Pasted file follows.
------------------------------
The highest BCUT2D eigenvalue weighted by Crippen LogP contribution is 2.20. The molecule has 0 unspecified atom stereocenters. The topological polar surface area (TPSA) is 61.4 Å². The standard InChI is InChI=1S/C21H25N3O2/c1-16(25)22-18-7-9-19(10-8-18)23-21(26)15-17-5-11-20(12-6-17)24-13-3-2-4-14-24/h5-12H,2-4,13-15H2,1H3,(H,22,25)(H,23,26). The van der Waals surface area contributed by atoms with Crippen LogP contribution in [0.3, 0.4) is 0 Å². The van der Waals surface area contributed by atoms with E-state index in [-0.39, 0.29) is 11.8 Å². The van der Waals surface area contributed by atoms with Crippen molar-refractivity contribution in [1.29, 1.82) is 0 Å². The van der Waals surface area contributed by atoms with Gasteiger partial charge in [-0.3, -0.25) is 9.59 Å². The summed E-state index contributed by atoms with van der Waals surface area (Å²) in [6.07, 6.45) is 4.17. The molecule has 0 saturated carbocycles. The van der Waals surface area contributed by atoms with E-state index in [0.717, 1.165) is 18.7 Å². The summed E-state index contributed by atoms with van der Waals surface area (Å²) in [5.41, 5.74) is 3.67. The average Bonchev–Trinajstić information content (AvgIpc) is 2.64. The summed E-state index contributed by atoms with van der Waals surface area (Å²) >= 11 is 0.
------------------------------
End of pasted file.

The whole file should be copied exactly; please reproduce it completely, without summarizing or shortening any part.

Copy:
The highest BCUT2D eigenvalue weighted by Crippen LogP contribution is 2.20. The molecule has 0 unspecified atom stereocenters. The topological polar surface area (TPSA) is 61.4 Å². The standard InChI is InChI=1S/C21H25N3O2/c1-16(25)22-18-7-9-19(10-8-18)23-21(26)15-17-5-11-20(12-6-17)24-13-3-2-4-14-24/h5-12H,2-4,13-15H2,1H3,(H,22,25)(H,23,26). The van der Waals surface area contributed by atoms with Crippen LogP contribution in [0.3, 0.4) is 0 Å². The van der Waals surface area contributed by atoms with E-state index in [-0.39, 0.29) is 11.8 Å². The van der Waals surface area contributed by atoms with Crippen molar-refractivity contribution in [1.29, 1.82) is 0 Å². The van der Waals surface area contributed by atoms with Gasteiger partial charge in [-0.3, -0.25) is 9.59 Å². The summed E-state index contributed by atoms with van der Waals surface area (Å²) in [6.07, 6.45) is 4.17. The molecule has 0 saturated carbocycles. The van der Waals surface area contributed by atoms with E-state index in [0.717, 1.165) is 18.7 Å². The summed E-state index contributed by atoms with van der Waals surface area (Å²) in [5.41, 5.74) is 3.67. The average Bonchev–Trinajstić information content (AvgIpc) is 2.64. The summed E-state index contributed by atoms with van der Waals surface area (Å²) >= 11 is 0.